Once widely considered a tax on the rich, the prevalence of IHT being paid by 'ordinary' people is increasing.
IHT is paid on estates that exceed the nil rate band or threshold of £325,000 for individuals or £650,000 for spouses and civil partners who can combine allowances, so 40% of any value over that amount goes to the taxman, and the number of estates and families caught in the IHT net is increasing.
According to the Institute of Fiscal Studies, IHT is expected to contribute £24.3 billion to Treasury coffers over the next five years and recent estimates suggest 250,000 families could pay IHT by 2019.
The year 2019 is a particularly relevant year when it comes to IHT because the £325,000 threshold is frozen until then. Despite a £1 million IHT threshold being a cornerstone of the Tory manifesto in 2010 the nil-rate-band has been frozen at £325,000 for the past six years and isn't going anywhere soon.
It is this failure to increase the threshold which has meant more people have fallen into IHT, not because all of us have got significantly richer – if only that were the case.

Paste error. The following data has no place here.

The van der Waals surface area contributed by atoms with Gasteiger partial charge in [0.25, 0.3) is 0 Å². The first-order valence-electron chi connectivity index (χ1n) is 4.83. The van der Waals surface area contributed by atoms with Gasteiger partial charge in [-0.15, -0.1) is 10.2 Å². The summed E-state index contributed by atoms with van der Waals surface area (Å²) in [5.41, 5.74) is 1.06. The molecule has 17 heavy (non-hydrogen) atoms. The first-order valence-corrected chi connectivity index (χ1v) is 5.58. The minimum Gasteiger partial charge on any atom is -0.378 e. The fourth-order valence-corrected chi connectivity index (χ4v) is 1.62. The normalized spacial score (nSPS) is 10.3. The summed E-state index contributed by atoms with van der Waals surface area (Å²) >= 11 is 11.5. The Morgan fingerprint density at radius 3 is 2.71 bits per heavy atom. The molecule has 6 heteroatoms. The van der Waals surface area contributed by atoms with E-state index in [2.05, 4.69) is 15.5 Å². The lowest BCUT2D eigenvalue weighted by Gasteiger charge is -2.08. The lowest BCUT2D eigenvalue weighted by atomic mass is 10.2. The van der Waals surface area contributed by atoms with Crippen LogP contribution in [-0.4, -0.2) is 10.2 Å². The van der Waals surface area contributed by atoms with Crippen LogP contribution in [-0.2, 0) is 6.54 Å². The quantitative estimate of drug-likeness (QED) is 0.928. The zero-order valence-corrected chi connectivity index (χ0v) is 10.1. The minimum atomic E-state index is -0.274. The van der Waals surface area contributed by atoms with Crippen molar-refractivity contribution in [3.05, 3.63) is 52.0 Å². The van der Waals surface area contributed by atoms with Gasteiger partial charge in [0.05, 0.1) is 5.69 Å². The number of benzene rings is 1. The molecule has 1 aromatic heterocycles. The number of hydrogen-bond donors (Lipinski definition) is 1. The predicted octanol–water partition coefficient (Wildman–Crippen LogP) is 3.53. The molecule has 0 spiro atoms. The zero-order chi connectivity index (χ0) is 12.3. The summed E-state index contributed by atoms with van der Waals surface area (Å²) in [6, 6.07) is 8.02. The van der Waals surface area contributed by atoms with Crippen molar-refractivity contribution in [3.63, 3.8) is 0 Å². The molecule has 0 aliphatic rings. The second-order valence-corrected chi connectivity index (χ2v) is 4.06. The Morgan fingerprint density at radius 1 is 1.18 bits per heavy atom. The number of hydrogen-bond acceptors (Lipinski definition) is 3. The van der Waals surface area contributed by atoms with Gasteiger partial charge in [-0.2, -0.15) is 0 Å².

On the one hand the government is helping us to bask in the glow of our increasingly expensive homes but that will turn into a very nasty sunburn because it is creaming off the tax when we die.
Some people will argue that IHT shouldn't matter, you'll be dead anyway so what do you care? But for many people leaving a legacy is important, particularly in today's straitened times when younger generations are struggling to pay their way and get on to the property ladder.
IHT can be avoided through clever planning, but what would be nice to see is a more balanced approach to stimulus and tax. The government shouldn't penalise people with massive tax bills but it shouldn't inflate the market either, we can't have it both ways but neither can the government.